Criminal Law - Robbery (zoom in to see)

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  • Robbery
    • s8 Theft Act 1968...
      • Completed theft.
      • Use or threat of force immediately before or at the time of the theft.
      • Intention or recklessness as to the force used.
      • Force must be used IN ORDER to steal.
    • Completed Theft...
      • Robinson...
        • D had a defence to 'dishonesty' under s2(1)(a) because he believed he had a genuine right in law to the money.
      • Anderton v Corcoran...
        • Held that even temporary appropriation is sufficient to be robbery.
    • Use or threat of force...
      • Dawson & James...
        • It is for the jury to decide whether 'force' was used.
        • Force can be something really small such as jostling someone in order to distract them and take their wallet.
      • Clouden...
        • Wrenching a shopping basket from someone's hand is force sufficient for burglary.
      • Not necessary that any force be applied - fear of force is sufficient.
      • B and R v DPP...
        • There does not need to be a fear of force for force to be sufficient.
      • Force can be used or threatened against any person.
    • Immediately before or at the time of the theft...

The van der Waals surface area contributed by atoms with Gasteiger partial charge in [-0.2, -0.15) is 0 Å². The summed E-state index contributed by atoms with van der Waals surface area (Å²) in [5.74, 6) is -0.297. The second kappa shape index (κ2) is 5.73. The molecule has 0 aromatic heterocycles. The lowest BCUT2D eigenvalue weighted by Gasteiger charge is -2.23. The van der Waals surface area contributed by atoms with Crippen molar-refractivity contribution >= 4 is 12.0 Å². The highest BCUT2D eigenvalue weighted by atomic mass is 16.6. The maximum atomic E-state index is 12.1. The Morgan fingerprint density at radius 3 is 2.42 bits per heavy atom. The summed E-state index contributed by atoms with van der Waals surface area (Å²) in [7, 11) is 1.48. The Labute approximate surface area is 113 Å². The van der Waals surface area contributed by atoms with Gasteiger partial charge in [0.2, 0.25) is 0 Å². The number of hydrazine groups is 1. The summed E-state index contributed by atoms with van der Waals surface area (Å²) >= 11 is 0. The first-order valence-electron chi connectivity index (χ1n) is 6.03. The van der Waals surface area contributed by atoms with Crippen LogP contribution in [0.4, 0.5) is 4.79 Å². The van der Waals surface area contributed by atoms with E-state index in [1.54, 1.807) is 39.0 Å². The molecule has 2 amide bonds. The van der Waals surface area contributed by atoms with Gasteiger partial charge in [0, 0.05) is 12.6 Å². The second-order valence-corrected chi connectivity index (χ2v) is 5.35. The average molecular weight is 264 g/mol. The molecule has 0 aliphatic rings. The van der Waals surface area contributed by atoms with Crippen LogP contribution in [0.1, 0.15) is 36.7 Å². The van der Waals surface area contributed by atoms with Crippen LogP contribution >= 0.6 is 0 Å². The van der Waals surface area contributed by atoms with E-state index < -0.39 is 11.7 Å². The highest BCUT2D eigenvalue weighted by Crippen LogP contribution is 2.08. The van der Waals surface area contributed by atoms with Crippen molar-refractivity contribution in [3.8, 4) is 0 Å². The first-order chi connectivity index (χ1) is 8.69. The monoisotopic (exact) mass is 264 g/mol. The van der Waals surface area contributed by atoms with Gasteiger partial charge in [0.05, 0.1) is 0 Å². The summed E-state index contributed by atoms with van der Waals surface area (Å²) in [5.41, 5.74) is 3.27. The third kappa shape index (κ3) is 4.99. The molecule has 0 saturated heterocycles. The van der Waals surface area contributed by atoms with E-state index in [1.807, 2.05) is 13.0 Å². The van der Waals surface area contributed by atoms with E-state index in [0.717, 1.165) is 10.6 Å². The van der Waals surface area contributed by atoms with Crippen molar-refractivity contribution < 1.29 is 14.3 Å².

• How immediately before does 'immediately before' have to be?
        • Imagine a bank official has his home broken into and the D takes his bank keys and codes (this is the force) - if it takes an hour to drive to the bank to commit the theft, then the force did not occur immediately before the theft.
      • When is the theft completed so the force can no longer be 'at the time of the theft'?
        • Hale..
          • Ds took jewellery from the victim's home and tied her up before leaving - they claimed the theft was completed by the time they used force, but it was held that the theft was ONGOING.
        • Lockley...
          • D was caught shoplifting cans of beer so used force on the shopkeeper in order to escape - the court followed Hale.


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